Thursday, January 18, 2007
Words from a Master
I'm reading the latest issue of The Writer magazine. They have been in the business for 120 years - which is amazing in itself - and to celebrate that anniversary, they are digging into their archives for some of their best writing advice.
This month's advice is from Phyllis A. Whitney who, at 103 years old, is one of the world's most beloved authors. She has been writing for more than 80 years. Stop and read that again. 80 years. I'm quite willing to listen to any advice she has to give.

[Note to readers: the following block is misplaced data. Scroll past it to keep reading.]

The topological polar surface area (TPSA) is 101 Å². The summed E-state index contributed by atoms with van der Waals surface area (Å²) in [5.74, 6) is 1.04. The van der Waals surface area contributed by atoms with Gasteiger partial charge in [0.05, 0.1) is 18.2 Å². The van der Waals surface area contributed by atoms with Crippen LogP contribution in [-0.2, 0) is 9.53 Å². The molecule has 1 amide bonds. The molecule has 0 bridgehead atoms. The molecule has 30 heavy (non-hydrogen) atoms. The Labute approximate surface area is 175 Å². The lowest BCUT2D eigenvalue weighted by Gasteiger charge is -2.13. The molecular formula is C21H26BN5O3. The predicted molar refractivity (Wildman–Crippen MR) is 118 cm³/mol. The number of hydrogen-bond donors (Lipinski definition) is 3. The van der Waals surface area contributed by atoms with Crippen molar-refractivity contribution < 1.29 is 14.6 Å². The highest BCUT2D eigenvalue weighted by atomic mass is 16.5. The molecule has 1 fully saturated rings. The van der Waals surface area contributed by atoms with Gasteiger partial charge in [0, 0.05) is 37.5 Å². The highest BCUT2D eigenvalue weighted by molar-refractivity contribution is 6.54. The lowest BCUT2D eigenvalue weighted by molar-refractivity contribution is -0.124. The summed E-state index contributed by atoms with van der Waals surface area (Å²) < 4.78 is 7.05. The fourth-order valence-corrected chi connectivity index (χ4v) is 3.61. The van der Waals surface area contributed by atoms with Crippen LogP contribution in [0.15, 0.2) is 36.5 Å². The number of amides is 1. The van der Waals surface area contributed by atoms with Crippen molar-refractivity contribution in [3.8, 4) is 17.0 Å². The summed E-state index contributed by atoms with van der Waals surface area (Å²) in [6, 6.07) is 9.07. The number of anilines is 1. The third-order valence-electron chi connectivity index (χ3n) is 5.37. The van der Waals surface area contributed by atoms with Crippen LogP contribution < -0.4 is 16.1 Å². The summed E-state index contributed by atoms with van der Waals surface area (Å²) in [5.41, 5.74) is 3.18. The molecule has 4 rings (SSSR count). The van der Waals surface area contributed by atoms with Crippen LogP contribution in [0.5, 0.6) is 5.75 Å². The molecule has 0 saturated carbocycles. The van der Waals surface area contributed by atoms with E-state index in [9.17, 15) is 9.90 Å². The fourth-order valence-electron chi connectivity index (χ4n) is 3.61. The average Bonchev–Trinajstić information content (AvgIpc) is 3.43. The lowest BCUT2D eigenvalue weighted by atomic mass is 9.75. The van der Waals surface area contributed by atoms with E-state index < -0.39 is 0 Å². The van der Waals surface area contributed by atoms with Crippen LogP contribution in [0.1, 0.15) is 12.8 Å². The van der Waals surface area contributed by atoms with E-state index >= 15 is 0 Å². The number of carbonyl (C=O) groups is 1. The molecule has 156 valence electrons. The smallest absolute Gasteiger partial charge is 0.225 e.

And here's some from a letter she wrote to a young writer that appeared in the November 1961 issue:
"I am faced now with writing a book about Istanbul, and I haven't the faintest notion of how to go about it. The idea scares me to pieces. The one advantage I have over you is that I have been through this so many times before that I know I can do it. You can, too, but you won't know that until you buckle down and write a book. Believe me, you have what it takes. You are a writer..."
Now if a multi-published, bestselling author still gets nervous about attempting to write a book, then it's certainly ok if we do. But learning how to get past that nervousness is the key - it's what separates the writer from the wannabe.
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